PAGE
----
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December 1, 2023
December 2023 winter harvests and no dig prep

The main garden job this month is mulching/covering any spare beds with compost, and any pathways with a little woodchip. Compost can be even half decomposed, it will have time to break down further through winter and the first will break up lumps.

In the main photo, you are seeing homemade compost that is only four months old. My heaps reach 70°C/158°F, which speeds decomposition. It also makes the compost darker in colour, compared to the brown compost you see from lower temperatures ,and more woody materials such as decomposed woodchip.

Compost homemade is two to four months old
Compost at front is only ten weeks old, average date of materials added. I turned it two weeks ago. At the far end is four month compost we are using now.
Sinapis alba mustard in front is dying after a -5C frost, garlic is there too!
The mustard in front is dying after a -5C frost, and there is garlic underneath it. Beyond is claytonia, mizuna, spinach and land cress. Since this photo of 28th November, the chicories and endives are harvested to store, and their beds mulched with compost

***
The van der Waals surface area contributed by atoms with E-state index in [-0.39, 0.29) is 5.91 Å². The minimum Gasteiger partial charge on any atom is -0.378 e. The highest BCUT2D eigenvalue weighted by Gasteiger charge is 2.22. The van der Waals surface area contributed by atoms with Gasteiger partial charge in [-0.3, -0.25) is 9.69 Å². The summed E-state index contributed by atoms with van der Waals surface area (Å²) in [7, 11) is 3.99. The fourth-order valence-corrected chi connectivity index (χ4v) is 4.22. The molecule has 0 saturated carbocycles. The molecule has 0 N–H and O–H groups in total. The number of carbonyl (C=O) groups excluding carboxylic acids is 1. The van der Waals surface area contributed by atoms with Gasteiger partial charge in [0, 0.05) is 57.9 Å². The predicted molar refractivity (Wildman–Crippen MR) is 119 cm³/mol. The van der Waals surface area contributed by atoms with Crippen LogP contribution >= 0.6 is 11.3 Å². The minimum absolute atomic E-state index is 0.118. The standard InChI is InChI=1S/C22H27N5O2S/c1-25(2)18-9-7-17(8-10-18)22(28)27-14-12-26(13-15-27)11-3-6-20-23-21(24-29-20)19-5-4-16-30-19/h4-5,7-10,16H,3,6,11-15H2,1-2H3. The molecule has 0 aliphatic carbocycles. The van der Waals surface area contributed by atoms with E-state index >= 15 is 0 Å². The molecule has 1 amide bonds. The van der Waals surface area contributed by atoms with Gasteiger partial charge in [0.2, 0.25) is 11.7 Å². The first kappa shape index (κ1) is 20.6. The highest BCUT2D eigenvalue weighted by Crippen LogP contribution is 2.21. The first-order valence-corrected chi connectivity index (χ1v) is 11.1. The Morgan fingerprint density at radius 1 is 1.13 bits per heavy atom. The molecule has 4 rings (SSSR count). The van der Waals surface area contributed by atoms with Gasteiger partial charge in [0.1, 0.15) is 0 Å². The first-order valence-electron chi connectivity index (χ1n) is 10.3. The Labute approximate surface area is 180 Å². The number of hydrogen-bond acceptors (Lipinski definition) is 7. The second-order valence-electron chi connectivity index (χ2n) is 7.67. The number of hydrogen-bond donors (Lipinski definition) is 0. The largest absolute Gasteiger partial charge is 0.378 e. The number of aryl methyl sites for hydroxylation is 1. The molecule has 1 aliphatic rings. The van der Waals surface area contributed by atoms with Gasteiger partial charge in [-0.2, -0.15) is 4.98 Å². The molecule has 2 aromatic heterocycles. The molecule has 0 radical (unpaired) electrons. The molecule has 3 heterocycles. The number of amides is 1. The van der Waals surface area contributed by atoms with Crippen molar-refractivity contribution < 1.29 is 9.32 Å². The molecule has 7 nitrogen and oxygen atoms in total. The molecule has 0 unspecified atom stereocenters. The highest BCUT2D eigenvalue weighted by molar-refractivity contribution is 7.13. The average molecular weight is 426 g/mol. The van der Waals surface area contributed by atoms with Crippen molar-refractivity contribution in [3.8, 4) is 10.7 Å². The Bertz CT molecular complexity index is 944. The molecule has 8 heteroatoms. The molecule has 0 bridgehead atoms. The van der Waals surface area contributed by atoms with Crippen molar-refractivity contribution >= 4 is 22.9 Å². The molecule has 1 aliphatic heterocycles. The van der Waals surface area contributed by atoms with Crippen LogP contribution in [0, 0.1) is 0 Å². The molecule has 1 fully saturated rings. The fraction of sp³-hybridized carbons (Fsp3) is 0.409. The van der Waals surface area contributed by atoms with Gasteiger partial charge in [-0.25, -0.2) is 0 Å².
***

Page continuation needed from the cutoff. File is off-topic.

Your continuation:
Harvests and store

Before mulching, you may have harvests to take. We have pulled all beetroot and celeriac, also radicchios and Chinese cabbage, now endives too! This weekend is forecast -7C here.

in the end it was -5C twice, and now on 12th December is much milder, 12C by day.

Endives pulled with some roots to store green
Endives pulled with some roots and compost on main roots, now packed into crates, and next…
These crates stay in the shed on a frosty night, otherwise on the veranda
This shed is a simple wood floor and walls, no insulation. Everything in it can freeze! But will be damaged less or mostly not at all, compared to being outside. I shall sprinkle a little water on the endives, may use them in 2-3 weeks.

Trial Results 2023